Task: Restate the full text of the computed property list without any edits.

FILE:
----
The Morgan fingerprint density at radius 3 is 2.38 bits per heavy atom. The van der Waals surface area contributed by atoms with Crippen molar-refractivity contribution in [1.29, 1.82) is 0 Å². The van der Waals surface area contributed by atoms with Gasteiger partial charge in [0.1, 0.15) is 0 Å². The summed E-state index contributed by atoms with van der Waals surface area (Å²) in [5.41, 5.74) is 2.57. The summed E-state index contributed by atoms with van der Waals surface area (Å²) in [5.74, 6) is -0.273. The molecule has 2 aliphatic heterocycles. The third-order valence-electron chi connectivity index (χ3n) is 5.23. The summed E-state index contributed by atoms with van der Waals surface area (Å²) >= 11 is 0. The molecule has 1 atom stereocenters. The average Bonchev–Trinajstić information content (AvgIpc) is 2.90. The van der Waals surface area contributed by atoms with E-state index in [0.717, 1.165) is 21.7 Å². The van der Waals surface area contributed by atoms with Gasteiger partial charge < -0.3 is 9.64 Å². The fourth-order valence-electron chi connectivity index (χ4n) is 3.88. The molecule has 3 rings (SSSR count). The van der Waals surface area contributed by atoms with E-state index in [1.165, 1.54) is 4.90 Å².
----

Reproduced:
The Morgan fingerprint density at radius 3 is 2.38 bits per heavy atom. The van der Waals surface area contributed by atoms with Crippen molar-refractivity contribution in [1.29, 1.82) is 0 Å². The van der Waals surface area contributed by atoms with Gasteiger partial charge in [0.1, 0.15) is 0 Å². The summed E-state index contributed by atoms with van der Waals surface area (Å²) in [5.41, 5.74) is 2.57. The summed E-state index contributed by atoms with van der Waals surface area (Å²) in [5.74, 6) is -0.273. The molecule has 2 aliphatic heterocycles. The third-order valence-electron chi connectivity index (χ3n) is 5.23. The summed E-state index contributed by atoms with van der Waals surface area (Å²) >= 11 is 0. The molecule has 1 atom stereocenters. The average Bonchev–Trinajstić information content (AvgIpc) is 2.90. The van der Waals surface area contributed by atoms with E-state index in [0.717, 1.165) is 21.7 Å². The van der Waals surface area contributed by atoms with Gasteiger partial charge < -0.3 is 9.64 Å². The fourth-order valence-electron chi connectivity index (χ4n) is 3.88. The molecule has 3 rings (SSSR count). The van der Waals surface area contributed by atoms with E-state index in [1.165, 1.54) is 4.90 Å².